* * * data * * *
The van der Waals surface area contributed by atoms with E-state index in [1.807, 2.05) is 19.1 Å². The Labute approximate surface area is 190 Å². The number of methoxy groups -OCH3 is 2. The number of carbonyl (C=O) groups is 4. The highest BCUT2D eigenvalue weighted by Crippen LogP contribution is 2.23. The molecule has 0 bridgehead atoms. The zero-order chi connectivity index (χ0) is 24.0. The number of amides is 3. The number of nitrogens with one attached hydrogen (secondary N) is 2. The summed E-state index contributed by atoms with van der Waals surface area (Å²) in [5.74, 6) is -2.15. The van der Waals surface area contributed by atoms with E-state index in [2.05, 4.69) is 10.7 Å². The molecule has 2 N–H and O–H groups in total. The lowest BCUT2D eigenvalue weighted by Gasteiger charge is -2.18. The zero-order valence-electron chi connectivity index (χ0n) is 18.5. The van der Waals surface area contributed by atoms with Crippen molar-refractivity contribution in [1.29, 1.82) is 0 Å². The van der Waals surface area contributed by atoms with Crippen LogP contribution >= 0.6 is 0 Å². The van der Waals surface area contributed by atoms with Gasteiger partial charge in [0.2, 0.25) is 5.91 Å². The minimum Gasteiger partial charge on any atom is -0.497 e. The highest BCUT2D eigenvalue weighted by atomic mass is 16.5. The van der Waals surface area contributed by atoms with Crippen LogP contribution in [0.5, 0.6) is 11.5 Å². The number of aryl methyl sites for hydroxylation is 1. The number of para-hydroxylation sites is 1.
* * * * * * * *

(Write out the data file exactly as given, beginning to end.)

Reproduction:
The van der Waals surface area contributed by atoms with E-state index in [1.807, 2.05) is 19.1 Å². The Labute approximate surface area is 190 Å². The number of methoxy groups -OCH3 is 2. The number of carbonyl (C=O) groups is 4. The highest BCUT2D eigenvalue weighted by Crippen LogP contribution is 2.23. The molecule has 0 bridgehead atoms. The zero-order chi connectivity index (χ0) is 24.0. The number of amides is 3. The number of nitrogens with one attached hydrogen (secondary N) is 2. The summed E-state index contributed by atoms with van der Waals surface area (Å²) in [5.74, 6) is -2.15. The van der Waals surface area contributed by atoms with E-state index in [2.05, 4.69) is 10.7 Å². The molecule has 2 N–H and O–H groups in total. The lowest BCUT2D eigenvalue weighted by Gasteiger charge is -2.18. The zero-order valence-electron chi connectivity index (χ0n) is 18.5. The van der Waals surface area contributed by atoms with Crippen molar-refractivity contribution in [1.29, 1.82) is 0 Å². The van der Waals surface area contributed by atoms with Crippen LogP contribution >= 0.6 is 0 Å². The van der Waals surface area contributed by atoms with Gasteiger partial charge in [0.2, 0.25) is 5.91 Å². The minimum Gasteiger partial charge on any atom is -0.497 e. The highest BCUT2D eigenvalue weighted by atomic mass is 16.5. The van der Waals surface area contributed by atoms with Crippen LogP contribution in [0.5, 0.6) is 11.5 Å². The number of aryl methyl sites for hydroxylation is 1. The number of para-hydroxylation sites is 1.